Mar
01
2009

I'm Not Rappaport.... I'm Valdez

Extra! usually complains about media outlets relying on the same sources again and again, but KTTV-TV in Los Angeles may have gone too far in the opposite direction. Seeking a source to comment on the failed October 1989 coup against Manuel Noriega, the station called what they thought was the Panamanian consulate. In fact, it was the home of Kurt Rappaport, a 22-year old prankster. Rappaport, pretending to be an anti-Noriega Panamanian diplomat, "Arturo Valdez," was invited to be interviewed, and showed up at the studio sporting a false moustache. A sound bite from the 10-15 minute "Valdez" interview was […]

Nov
01
2007

Imperial Mythology

Venezuela, Hugo Chávez and U.S. media

When it comes to U.S. press coverage of Venezuela, anything goes if it puts President Hugo Chávez and the movement that brought him to power in a bad light. But among the tangle of misinformation that passes for Venezuela coverage, journalists often tip their hand, telling readers something true: Chávez and the political movement that has gained several electoral victories in Venezuela are a threat to U.S. interests in Latin America. This is the real reason why Venezuela must be treated harshly, even if it means twisting facts: “Chavismo represents a major threat to American interests in the region, which […]

Dec
01
2006

Unseparate and Unequal?

[Note: this piece is a sidebar to "The Repeatedly Re-Elected Autocrat."] “Hugo Chávez is practicing a new style of authoritarianism,” Javier Corrales wrote in Foreign Policy (1-2/06). “Chávez has updated tyranny for today.” While conceding that Venezuela is formally democratic, Corrales went on to list some of the most common accusations against Chávez, emphasizing the supposed lack of separation of powers: “Chávez has achieved absolute control of all state institutions that might check his power.... If democracy requires checks on the power of incumbents, Venezuela doesn’t come close.” This is a common accusation against Chávez; he’s “eliminating all checks on […]

Nov
01
2006

Corrupt Data

Taking on the claim that Chávez is on the take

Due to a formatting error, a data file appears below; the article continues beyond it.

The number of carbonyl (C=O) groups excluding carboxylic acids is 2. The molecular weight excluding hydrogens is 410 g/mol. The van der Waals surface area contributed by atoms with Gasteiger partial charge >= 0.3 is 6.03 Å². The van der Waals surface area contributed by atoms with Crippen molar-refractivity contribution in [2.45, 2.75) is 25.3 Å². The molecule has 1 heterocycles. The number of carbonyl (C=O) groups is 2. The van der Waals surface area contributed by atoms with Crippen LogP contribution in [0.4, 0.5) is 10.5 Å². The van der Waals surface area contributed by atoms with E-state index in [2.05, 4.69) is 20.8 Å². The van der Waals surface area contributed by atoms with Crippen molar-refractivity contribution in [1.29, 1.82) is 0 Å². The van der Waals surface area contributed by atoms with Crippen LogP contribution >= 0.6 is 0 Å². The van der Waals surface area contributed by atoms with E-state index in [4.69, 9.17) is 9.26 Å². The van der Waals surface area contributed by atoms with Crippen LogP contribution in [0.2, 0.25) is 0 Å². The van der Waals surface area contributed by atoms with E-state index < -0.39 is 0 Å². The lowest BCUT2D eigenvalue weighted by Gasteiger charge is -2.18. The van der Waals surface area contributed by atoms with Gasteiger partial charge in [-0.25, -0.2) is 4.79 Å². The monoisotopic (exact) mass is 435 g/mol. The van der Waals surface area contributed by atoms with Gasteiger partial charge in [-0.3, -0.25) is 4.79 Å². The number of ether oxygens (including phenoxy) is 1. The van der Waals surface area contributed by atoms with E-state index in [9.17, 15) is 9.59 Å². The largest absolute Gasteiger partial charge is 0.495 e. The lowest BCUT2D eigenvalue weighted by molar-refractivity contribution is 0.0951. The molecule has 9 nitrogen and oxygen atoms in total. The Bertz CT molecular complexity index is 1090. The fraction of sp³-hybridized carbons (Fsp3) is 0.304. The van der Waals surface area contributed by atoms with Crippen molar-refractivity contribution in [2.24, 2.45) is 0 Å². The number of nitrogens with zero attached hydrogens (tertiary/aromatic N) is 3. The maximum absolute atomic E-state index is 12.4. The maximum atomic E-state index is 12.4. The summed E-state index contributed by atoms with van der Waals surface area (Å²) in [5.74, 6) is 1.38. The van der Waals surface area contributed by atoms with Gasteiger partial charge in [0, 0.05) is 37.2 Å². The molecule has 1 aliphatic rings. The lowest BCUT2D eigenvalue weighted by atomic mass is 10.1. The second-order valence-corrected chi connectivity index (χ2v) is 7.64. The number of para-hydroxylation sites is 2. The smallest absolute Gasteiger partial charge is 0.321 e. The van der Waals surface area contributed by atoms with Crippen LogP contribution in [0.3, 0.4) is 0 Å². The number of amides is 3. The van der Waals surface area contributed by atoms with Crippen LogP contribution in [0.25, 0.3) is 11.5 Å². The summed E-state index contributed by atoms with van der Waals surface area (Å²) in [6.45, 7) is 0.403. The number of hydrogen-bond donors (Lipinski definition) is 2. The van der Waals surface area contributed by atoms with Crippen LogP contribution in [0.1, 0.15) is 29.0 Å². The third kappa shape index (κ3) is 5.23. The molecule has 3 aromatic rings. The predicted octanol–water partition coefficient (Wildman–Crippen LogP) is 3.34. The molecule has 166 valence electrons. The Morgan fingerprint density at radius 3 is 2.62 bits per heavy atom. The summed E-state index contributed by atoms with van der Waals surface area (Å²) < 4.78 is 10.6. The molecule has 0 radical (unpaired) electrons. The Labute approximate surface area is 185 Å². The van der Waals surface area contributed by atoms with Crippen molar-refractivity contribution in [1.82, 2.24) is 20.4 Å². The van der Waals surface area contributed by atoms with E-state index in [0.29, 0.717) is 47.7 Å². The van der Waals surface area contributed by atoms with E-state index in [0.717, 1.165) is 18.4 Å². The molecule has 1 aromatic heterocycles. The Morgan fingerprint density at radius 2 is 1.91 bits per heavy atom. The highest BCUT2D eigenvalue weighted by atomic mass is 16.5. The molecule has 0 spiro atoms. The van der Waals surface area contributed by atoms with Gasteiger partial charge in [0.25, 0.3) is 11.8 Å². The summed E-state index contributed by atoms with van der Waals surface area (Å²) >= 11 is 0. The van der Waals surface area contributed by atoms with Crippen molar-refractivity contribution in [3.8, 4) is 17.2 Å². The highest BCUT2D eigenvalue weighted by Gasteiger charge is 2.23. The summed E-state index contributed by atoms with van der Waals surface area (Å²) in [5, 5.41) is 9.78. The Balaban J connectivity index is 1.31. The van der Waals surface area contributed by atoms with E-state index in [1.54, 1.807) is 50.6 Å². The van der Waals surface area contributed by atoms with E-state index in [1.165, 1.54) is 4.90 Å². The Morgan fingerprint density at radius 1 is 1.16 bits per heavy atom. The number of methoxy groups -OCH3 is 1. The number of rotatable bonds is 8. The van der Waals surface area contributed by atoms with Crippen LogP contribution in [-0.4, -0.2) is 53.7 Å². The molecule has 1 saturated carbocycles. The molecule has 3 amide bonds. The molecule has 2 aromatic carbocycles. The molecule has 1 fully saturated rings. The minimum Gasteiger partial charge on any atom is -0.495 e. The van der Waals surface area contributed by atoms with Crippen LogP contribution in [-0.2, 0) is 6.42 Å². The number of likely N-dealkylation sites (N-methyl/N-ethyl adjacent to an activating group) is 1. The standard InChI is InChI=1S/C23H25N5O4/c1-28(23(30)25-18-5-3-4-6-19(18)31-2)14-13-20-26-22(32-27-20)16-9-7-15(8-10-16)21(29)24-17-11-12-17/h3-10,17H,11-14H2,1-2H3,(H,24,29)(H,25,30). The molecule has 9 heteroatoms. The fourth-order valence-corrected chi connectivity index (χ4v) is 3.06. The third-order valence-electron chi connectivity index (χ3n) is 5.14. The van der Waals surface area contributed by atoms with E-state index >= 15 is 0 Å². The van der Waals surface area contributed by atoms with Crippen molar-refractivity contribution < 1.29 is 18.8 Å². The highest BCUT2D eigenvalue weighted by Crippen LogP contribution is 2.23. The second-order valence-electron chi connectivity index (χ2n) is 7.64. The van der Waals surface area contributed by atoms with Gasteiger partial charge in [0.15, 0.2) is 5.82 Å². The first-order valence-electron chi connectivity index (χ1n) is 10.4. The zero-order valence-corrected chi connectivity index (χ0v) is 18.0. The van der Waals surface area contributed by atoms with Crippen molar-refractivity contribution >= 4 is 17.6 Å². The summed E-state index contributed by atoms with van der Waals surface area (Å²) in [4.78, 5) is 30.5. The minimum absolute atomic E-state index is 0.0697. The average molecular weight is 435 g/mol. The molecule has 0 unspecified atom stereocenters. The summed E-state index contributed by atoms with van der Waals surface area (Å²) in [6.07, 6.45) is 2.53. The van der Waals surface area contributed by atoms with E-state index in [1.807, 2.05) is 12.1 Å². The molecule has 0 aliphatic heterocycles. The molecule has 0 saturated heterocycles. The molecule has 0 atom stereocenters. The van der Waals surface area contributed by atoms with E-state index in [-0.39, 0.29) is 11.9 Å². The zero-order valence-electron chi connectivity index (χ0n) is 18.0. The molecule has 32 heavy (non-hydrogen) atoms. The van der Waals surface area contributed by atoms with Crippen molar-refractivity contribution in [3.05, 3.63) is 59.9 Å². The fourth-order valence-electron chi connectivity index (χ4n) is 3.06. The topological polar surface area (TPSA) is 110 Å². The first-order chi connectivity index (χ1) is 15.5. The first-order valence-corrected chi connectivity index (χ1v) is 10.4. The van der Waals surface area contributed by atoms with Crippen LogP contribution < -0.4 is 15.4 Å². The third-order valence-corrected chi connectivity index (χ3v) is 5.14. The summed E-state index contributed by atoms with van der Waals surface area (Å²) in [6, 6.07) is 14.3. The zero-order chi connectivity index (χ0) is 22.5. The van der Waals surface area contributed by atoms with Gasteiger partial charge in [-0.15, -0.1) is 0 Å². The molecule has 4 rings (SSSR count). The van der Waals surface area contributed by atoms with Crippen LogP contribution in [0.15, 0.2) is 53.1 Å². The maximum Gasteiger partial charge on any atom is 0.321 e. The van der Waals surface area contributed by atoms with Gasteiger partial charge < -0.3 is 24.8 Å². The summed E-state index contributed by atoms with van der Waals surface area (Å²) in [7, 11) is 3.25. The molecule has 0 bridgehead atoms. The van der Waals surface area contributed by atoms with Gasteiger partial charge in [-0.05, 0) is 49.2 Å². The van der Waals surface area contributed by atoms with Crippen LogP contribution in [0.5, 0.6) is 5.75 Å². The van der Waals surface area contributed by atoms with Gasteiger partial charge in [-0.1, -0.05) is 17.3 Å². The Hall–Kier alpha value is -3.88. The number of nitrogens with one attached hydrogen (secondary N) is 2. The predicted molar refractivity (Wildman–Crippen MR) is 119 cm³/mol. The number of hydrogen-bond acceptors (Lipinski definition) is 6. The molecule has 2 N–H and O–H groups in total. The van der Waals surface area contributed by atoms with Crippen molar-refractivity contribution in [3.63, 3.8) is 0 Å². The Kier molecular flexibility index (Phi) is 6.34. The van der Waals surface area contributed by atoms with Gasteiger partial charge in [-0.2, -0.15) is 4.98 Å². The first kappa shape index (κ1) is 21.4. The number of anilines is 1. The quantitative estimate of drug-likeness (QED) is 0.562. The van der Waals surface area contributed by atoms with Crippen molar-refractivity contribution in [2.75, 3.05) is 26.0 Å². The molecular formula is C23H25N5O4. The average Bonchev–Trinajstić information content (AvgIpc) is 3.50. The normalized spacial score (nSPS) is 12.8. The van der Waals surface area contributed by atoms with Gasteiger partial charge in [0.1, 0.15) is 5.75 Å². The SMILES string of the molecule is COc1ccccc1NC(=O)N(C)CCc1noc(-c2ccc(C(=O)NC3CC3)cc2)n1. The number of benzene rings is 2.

Accusing Latin American politicians of corruption is one of the most common ways to discredit them. President Hugo Chávez himself came into office accusing the entire political class in Venezuela of corruption, which made him very popular with many voters, who were tired of seeing their country slipping into poverty despite its enormous oil wealth. It should thus come as no surprise, now that Chávez has been in office for nearly eight years, that Chávez’s opponents at home and abroad should use this charge against him. A recent Newsweek article (7/31/06), for example, stated that Chávez has “fanned the same […]

Nov
01
2006

The Myth of the Muzzled Media

Following Hugo Chávez’s September 20 speech at the U.N., which included a mocking reference to George W. Bush as “the devil,” U.S. ambassador to the U.N. John Bolton told reporters “the real issue” was that Chávez was not “giving the same freedom of speech” to Venezuelans (Daily News, 9/21/06). Editorials condemning Chávez and approvingly citing Bolton’s accusation appeared in several newspapers (e.g., Augusta Chronicle, 9/22/06; Omaha World-Herald, 9/22/06), but one pundit, John McLaughlin of television’s McLaughlin Group (9/22/06), challenged Bolton’s claim, responding on air, “Well, Ambassador Bolton, maybe they already have freedom of speech.” Seconding McLaughlin’s point, columnist Mark Weisbrot, […]

Nov
01
2006

Wrong Numbers

Distorting Venezuela’s record on poverty

One charge that U.S. media have hurled at Venezuelan President Hugo Chávez—that poverty has worsened under his administration—seems tailored to alienate the populist leader from his natural supporters. Isn’t Chávez a leftist? Aren’t his policies pro-poor? progressives may wonder. What about all that oil wealth? Is this really true? No, it’s not. But that doesn’t stop the media from printing misinformation about poverty in Venezuela. It isn’t that opinion writers and editorial editors used false statistics or made errors in their calculations—in most cases, they used the Venezuelan government’s own statistics, as many editorials pointed out. Instead, they used old […]

Nov
01
2006

Imperial Projection

Fearing Chávez’s carrot, ignoring Bush’s stick

The horror with which U.S. television personalities and newspaper columnists have responded to the Venezuelan President Hugo Chávez’s skewering of George W. Bush at the United Nations is just the latest in a long series of media portrayals of Chávez as a destabilizing force in the hemisphere. While op-ed pages scarcely mention the Bush administration’s continued interference in the internal affairs of Latin American countries, they regularly proffer unsubstantiated claims of meddling by Chávez, failing to recognize the hypocrisy of their selective indignation. Ironically, the op-ed pages’ accusations of international meddling by the Chávez government are often inconsistent with the […]

Aug
20
2004

Mark Weisbrot on Venezuela's Chavez referendum, Jonathan Rintels on digital broadcasting

Download MP3 This week on CounterSpin: Venezuela's President Hugo Chavez resoundingly defeated a referendum aimed at recalling him from office this past week. But will that change U.S. media's consistent portrayal of Chavez as an unpopular dictator? We'll hear from Venezuela-watcher Mark Weisbrot of the Center for Economic and Policy Research. Also on the show: Broadcasters and cable companies are fighting over what should be done with the airwaves, or spectrum, freed up by the changeover to digital technology. Who's missing from the discussion? Well, everybody else. We'll talk with Jonathan Rintels of the Center for Creative Voices in Media […]